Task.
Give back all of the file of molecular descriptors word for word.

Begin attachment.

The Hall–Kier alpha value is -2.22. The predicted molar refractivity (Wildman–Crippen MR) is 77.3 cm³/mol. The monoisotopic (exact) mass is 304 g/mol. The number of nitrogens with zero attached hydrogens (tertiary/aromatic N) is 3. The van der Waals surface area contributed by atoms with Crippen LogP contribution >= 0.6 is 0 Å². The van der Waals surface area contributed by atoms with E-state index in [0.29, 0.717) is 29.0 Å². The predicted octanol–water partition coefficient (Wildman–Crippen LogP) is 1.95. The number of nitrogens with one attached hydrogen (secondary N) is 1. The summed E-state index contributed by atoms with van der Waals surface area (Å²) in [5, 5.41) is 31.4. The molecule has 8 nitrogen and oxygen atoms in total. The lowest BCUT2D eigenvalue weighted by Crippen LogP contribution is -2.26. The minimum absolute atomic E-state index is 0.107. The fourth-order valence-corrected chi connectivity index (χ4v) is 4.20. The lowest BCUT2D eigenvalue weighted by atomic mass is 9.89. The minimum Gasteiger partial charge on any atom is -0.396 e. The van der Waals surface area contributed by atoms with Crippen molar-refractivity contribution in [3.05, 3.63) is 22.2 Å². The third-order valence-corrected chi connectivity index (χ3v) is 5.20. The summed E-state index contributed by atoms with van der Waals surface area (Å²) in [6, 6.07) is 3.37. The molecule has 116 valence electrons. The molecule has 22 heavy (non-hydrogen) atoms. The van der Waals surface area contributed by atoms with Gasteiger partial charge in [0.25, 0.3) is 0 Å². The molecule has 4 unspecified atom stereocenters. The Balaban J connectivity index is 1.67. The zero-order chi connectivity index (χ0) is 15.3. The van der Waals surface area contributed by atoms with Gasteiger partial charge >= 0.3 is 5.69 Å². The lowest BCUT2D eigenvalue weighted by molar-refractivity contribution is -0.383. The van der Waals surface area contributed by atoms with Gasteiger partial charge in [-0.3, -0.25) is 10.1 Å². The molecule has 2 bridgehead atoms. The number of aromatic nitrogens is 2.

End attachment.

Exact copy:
The Hall–Kier alpha value is -2.22. The predicted molar refractivity (Wildman–Crippen MR) is 77.3 cm³/mol. The monoisotopic (exact) mass is 304 g/mol. The number of nitrogens with zero attached hydrogens (tertiary/aromatic N) is 3. The van der Waals surface area contributed by atoms with Crippen LogP contribution >= 0.6 is 0 Å². The van der Waals surface area contributed by atoms with E-state index in [0.29, 0.717) is 29.0 Å². The predicted octanol–water partition coefficient (Wildman–Crippen LogP) is 1.95. The number of nitrogens with one attached hydrogen (secondary N) is 1. The summed E-state index contributed by atoms with van der Waals surface area (Å²) in [5, 5.41) is 31.4. The molecule has 8 nitrogen and oxygen atoms in total. The lowest BCUT2D eigenvalue weighted by Crippen LogP contribution is -2.26. The minimum absolute atomic E-state index is 0.107. The fourth-order valence-corrected chi connectivity index (χ4v) is 4.20. The lowest BCUT2D eigenvalue weighted by atomic mass is 9.89. The minimum Gasteiger partial charge on any atom is -0.396 e. The van der Waals surface area contributed by atoms with Crippen molar-refractivity contribution in [3.05, 3.63) is 22.2 Å². The third-order valence-corrected chi connectivity index (χ3v) is 5.20. The summed E-state index contributed by atoms with van der Waals surface area (Å²) in [6, 6.07) is 3.37. The molecule has 116 valence electrons. The molecule has 22 heavy (non-hydrogen) atoms. The van der Waals surface area contributed by atoms with Gasteiger partial charge in [0.25, 0.3) is 0 Å². The molecule has 4 unspecified atom stereocenters. The Balaban J connectivity index is 1.67. The zero-order chi connectivity index (χ0) is 15.3. The van der Waals surface area contributed by atoms with Gasteiger partial charge >= 0.3 is 5.69 Å². The lowest BCUT2D eigenvalue weighted by molar-refractivity contribution is -0.383. The van der Waals surface area contributed by atoms with Gasteiger partial charge in [-0.3, -0.25) is 10.1 Å². The molecule has 2 bridgehead atoms. The number of aromatic nitrogens is 2.